Seyfarth Synopsis: Governor Jerry Brown recently signed pay equity legislation to build on SB 358, a gender pay equity bill that he signed just last year.
Recent state pay equity initiatives (in Massachusetts, New Jersey, New York) have focused on gender. California is different. Leave it to the state that last year passed the nation’s strictest pay equity law as to gender to take it up another notch. SB 1063, dubbed the “Wage Equality Act of 2016,” extends last year’s Fair Pay Act amendments to Labor Code section 1197.5 to cover unequal pay as to race and ethnicity. Thus, effective January 1, 2017, California employers must not pay employees a wage rate less than the rate paid to employees of a different race or ethnicity for substantially similar work. (Read our prior alert for a description of the Act’s requirements and prohibitions.) Meanwhile, newly enacted AB 1676 will prohibit employers from using an employee’s prior salary as the sole basis to justify a pay disparity. In the process, however, California has declined to follow the Massachusetts example of forbidding employer inquiries into an applicant’s prior salary.
SB 1063 was introduced in February 16, 2016, just four months after Governor Jerry Brown signed into law SB 358 (one of the nation’s most aggressive gender pay equity bills). The move to include race and ethnicity was foreshadowed last summer when the California National Organization of Women—sponsor of this year’s bill—opposed the Fair Pay Act (SB 358) for its failure to include pay equity protections for various additional categories protected by anti-discrimination laws (such as race, ethnicity, sexual orientation, gender identity, and disability status).
Senator Hall, who authored the Wage Equality Act of 2016, justified the opposition by saying that “the 65 year old California Equal Pay Act fails to include one of the largest factors for wage inequity—race and ethnicity.” Senator Hall cited a 2013 study by the American Association of University Women reporting that “Asian American women make 90 cents, African American women make 64 cents, and Hispanic or Latina women make just 54 cents for every dollar that a Caucasian man earns. The wage gap isn’t only between men and women, as African American men earn just 75% of the average salary of a Caucasian male worker.”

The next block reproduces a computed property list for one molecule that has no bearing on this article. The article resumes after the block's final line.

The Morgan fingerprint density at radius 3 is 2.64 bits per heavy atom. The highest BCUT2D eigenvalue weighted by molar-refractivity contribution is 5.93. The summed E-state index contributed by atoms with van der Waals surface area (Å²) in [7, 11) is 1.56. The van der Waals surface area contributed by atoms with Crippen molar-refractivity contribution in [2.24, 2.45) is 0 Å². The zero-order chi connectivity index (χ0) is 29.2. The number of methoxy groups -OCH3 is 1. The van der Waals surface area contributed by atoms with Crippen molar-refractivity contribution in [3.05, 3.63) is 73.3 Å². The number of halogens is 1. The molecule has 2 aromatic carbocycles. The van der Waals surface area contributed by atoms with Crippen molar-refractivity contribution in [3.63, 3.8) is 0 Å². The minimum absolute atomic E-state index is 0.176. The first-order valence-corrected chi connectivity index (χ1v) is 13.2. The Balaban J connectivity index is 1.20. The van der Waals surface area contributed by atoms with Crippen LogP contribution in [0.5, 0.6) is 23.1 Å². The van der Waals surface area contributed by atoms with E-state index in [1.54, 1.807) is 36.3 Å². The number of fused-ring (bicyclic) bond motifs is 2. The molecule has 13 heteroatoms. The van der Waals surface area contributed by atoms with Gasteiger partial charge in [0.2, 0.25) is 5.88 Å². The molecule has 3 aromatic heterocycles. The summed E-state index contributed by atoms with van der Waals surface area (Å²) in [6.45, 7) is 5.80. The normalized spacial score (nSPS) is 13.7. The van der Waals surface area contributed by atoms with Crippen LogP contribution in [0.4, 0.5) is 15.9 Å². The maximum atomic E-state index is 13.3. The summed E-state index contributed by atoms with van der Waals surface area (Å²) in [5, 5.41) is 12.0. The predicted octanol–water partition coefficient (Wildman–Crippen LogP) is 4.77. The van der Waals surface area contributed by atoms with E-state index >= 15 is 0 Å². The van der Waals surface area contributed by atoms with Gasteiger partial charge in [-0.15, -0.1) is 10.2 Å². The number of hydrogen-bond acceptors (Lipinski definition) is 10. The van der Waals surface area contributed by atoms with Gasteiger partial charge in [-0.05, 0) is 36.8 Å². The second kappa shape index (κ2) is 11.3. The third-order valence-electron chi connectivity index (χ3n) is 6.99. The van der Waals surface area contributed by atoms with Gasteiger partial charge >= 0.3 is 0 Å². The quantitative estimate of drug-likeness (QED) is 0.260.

Opponents of SB 1063 objected that it would go too far, too fast: SB 358 is still in its infancy,with its standards likely to be tested over the next several years in litigation. Therefore, the opponents argued, “the legislature should allow time for employees, employers, and the courts to interpret and implement the new boundaries of the equal pay law before seeking to amend and expand it even further.” Opponents also noted that employees have other ways to challenge pay discrimination. The Fair Employment and Housing Act already prohibits discrimination against people in many classifications, including race and ethnicity.
AB 1676, which was passed concurrently with SB 1063, will amend Section 1197.5 (the same section SB 1063 amends) to prohibit employers from using prior salary as the sole justification for a pay disparity. In its original proposed form, AB 1676 would have prohibited employers from seeking an applicant’s salary history information, just as its vetoed predecessor, AB 1017, had attempted to do last year. In vetoing AB 1017, Governor Brown stated that further gender pay equity changes should wait until we see how SB 358 plays out. The removal of any ban on asking about salary history likely made AB 1676 palatable to the Governor, and kept California from matching the new Massachusetts law, which prohibits Massachusetts employers from requesting an applicant’s pay history, unless the applicant has voluntarily disclosed that information.
What’s an employer to do? First, self-assess where your company is on pay equity. If you’ve not analyzed the issue before, conducting a proactive pay equity analysis could be the first and best step to take to achieve fair pay and diminish legal risk. Through the use of statistical models and analyses (conducted by a labor economist), employers can test the extent to which permissible factors explain existing pay differentials. This “look under the hood” is especially important for companies considering making public proclamations about the company’s state of pay equity. With SB 1063 now looming on the horizon, companies should not limit these analyses to gender. Engaging legal counsel to direct and conduct this work under attorney-client privilege minimizes risk that this analysis and related deliberations might be discovered in litigation. Even companies that are well-versed in pay equity are wise to revisit the issue with an eye to race and ethnicity. And all companies should review their written policies, practices, and hiring, promotion, and compensation factors to ensure that all comply with the requirements of the California Fair Pay Act.